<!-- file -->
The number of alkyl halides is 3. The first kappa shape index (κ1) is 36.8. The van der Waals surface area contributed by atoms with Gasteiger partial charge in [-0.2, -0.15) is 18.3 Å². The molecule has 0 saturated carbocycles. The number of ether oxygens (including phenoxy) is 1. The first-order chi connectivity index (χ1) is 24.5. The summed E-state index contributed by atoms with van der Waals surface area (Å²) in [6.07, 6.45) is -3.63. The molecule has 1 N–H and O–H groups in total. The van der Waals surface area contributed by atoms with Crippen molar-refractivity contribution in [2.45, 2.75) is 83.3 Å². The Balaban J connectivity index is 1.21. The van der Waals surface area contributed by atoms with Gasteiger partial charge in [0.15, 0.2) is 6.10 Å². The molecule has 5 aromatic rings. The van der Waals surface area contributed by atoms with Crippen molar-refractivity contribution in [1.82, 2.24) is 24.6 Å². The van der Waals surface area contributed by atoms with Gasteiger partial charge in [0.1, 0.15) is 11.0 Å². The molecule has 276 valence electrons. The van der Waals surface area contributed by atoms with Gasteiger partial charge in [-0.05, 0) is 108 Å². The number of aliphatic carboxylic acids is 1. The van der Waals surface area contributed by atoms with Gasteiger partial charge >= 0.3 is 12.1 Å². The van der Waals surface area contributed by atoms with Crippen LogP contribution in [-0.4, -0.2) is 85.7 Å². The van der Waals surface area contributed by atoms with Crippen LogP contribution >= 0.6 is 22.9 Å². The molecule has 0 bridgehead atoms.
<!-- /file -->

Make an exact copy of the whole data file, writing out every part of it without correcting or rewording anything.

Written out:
The number of alkyl halides is 3. The first kappa shape index (κ1) is 36.8. The van der Waals surface area contributed by atoms with Gasteiger partial charge in [-0.2, -0.15) is 18.3 Å². The molecule has 0 saturated carbocycles. The number of ether oxygens (including phenoxy) is 1. The first-order chi connectivity index (χ1) is 24.5. The summed E-state index contributed by atoms with van der Waals surface area (Å²) in [6.07, 6.45) is -3.63. The molecule has 1 N–H and O–H groups in total. The van der Waals surface area contributed by atoms with Crippen molar-refractivity contribution in [2.45, 2.75) is 83.3 Å². The Balaban J connectivity index is 1.21. The van der Waals surface area contributed by atoms with Gasteiger partial charge in [0.15, 0.2) is 6.10 Å². The molecule has 5 aromatic rings. The van der Waals surface area contributed by atoms with Crippen molar-refractivity contribution in [1.82, 2.24) is 24.6 Å². The van der Waals surface area contributed by atoms with Gasteiger partial charge in [0.1, 0.15) is 11.0 Å². The molecule has 276 valence electrons. The van der Waals surface area contributed by atoms with Gasteiger partial charge in [-0.05, 0) is 108 Å². The number of aliphatic carboxylic acids is 1. The van der Waals surface area contributed by atoms with Gasteiger partial charge >= 0.3 is 12.1 Å². The van der Waals surface area contributed by atoms with Crippen LogP contribution in [-0.4, -0.2) is 85.7 Å². The van der Waals surface area contributed by atoms with Crippen LogP contribution >= 0.6 is 22.9 Å². The molecule has 0 bridgehead atoms.